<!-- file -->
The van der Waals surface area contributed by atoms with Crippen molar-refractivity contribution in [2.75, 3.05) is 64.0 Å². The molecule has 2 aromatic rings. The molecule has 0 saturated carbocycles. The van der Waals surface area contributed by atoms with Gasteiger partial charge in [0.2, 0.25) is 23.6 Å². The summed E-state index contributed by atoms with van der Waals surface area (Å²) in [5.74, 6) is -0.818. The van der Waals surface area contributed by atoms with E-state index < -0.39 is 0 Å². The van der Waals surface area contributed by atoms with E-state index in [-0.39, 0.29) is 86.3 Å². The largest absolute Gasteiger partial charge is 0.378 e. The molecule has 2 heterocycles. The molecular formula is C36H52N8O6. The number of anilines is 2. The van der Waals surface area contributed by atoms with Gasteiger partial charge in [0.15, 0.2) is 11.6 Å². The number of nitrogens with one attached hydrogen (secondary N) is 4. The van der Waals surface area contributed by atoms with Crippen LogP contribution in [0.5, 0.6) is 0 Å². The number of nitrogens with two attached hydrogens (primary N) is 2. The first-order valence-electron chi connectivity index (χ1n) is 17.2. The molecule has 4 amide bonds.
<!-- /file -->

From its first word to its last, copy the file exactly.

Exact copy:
The van der Waals surface area contributed by atoms with Crippen molar-refractivity contribution in [2.75, 3.05) is 64.0 Å². The molecule has 2 aromatic rings. The molecule has 0 saturated carbocycles. The van der Waals surface area contributed by atoms with Gasteiger partial charge in [0.2, 0.25) is 23.6 Å². The summed E-state index contributed by atoms with van der Waals surface area (Å²) in [5.74, 6) is -0.818. The van der Waals surface area contributed by atoms with E-state index < -0.39 is 0 Å². The van der Waals surface area contributed by atoms with E-state index in [-0.39, 0.29) is 86.3 Å². The largest absolute Gasteiger partial charge is 0.378 e. The molecule has 2 heterocycles. The molecular formula is C36H52N8O6. The number of anilines is 2. The van der Waals surface area contributed by atoms with Gasteiger partial charge in [0.15, 0.2) is 11.6 Å². The number of nitrogens with one attached hydrogen (secondary N) is 4. The van der Waals surface area contributed by atoms with Crippen LogP contribution in [0.5, 0.6) is 0 Å². The number of nitrogens with two attached hydrogens (primary N) is 2. The first-order valence-electron chi connectivity index (χ1n) is 17.2. The molecule has 4 amide bonds.